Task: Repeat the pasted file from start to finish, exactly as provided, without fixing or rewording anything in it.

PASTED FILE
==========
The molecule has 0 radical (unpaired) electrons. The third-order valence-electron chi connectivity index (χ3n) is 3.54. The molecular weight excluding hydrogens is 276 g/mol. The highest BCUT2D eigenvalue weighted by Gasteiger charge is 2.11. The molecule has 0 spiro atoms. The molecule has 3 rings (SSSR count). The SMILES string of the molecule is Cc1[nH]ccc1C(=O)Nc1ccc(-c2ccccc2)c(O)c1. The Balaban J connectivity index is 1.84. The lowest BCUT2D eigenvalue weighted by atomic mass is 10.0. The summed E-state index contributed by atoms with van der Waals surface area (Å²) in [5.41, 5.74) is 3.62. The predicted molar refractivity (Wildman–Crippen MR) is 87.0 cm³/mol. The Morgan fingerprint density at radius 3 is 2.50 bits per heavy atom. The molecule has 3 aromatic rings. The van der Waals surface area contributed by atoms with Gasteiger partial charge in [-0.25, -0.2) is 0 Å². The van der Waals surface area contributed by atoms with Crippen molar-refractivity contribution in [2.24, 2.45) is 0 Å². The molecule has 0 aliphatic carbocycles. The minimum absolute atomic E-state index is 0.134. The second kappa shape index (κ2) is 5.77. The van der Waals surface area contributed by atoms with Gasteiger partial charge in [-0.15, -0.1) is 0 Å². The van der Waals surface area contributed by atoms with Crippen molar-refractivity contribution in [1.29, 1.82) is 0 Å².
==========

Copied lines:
The molecule has 0 radical (unpaired) electrons. The third-order valence-electron chi connectivity index (χ3n) is 3.54. The molecular weight excluding hydrogens is 276 g/mol. The highest BCUT2D eigenvalue weighted by Gasteiger charge is 2.11. The molecule has 0 spiro atoms. The molecule has 3 rings (SSSR count). The SMILES string of the molecule is Cc1[nH]ccc1C(=O)Nc1ccc(-c2ccccc2)c(O)c1. The Balaban J connectivity index is 1.84. The lowest BCUT2D eigenvalue weighted by atomic mass is 10.0. The summed E-state index contributed by atoms with van der Waals surface area (Å²) in [5.41, 5.74) is 3.62. The predicted molar refractivity (Wildman–Crippen MR) is 87.0 cm³/mol. The Morgan fingerprint density at radius 3 is 2.50 bits per heavy atom. The molecule has 3 aromatic rings. The van der Waals surface area contributed by atoms with Gasteiger partial charge in [-0.25, -0.2) is 0 Å². The van der Waals surface area contributed by atoms with Crippen molar-refractivity contribution in [2.24, 2.45) is 0 Å². The molecule has 0 aliphatic carbocycles. The minimum absolute atomic E-state index is 0.134. The second kappa shape index (κ2) is 5.77. The van der Waals surface area contributed by atoms with Gasteiger partial charge in [-0.15, -0.1) is 0 Å². The van der Waals surface area contributed by atoms with Crippen molar-refractivity contribution in [1.29, 1.82) is 0 Å².